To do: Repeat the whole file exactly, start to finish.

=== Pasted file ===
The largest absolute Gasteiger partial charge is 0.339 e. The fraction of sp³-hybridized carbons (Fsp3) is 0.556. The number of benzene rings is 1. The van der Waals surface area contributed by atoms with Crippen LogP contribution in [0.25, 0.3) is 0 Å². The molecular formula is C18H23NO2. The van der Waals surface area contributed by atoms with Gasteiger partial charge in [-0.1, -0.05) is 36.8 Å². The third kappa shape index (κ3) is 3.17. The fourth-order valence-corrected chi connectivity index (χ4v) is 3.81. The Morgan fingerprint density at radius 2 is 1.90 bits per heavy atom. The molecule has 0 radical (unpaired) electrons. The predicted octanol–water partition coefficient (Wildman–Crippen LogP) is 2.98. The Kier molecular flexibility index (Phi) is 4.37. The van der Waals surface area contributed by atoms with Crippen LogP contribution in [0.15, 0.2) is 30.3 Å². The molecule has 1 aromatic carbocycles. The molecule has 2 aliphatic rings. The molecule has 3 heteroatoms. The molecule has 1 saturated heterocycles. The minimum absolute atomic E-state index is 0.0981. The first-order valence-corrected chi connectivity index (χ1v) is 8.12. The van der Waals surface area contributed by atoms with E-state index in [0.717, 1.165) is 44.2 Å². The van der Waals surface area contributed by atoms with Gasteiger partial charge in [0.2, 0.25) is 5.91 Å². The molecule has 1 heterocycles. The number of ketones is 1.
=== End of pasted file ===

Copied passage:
The largest absolute Gasteiger partial charge is 0.339 e. The fraction of sp³-hybridized carbons (Fsp3) is 0.556. The number of benzene rings is 1. The van der Waals surface area contributed by atoms with Crippen LogP contribution in [0.25, 0.3) is 0 Å². The molecular formula is C18H23NO2. The van der Waals surface area contributed by atoms with Gasteiger partial charge in [-0.1, -0.05) is 36.8 Å². The third kappa shape index (κ3) is 3.17. The fourth-order valence-corrected chi connectivity index (χ4v) is 3.81. The Morgan fingerprint density at radius 2 is 1.90 bits per heavy atom. The molecule has 0 radical (unpaired) electrons. The predicted octanol–water partition coefficient (Wildman–Crippen LogP) is 2.98. The Kier molecular flexibility index (Phi) is 4.37. The van der Waals surface area contributed by atoms with Crippen LogP contribution in [0.15, 0.2) is 30.3 Å². The molecule has 1 aromatic carbocycles. The molecule has 2 aliphatic rings. The molecule has 3 heteroatoms. The molecule has 1 saturated heterocycles. The minimum absolute atomic E-state index is 0.0981. The first-order valence-corrected chi connectivity index (χ1v) is 8.12. The van der Waals surface area contributed by atoms with E-state index in [0.717, 1.165) is 44.2 Å². The van der Waals surface area contributed by atoms with Gasteiger partial charge in [0.2, 0.25) is 5.91 Å². The molecule has 1 heterocycles. The number of ketones is 1.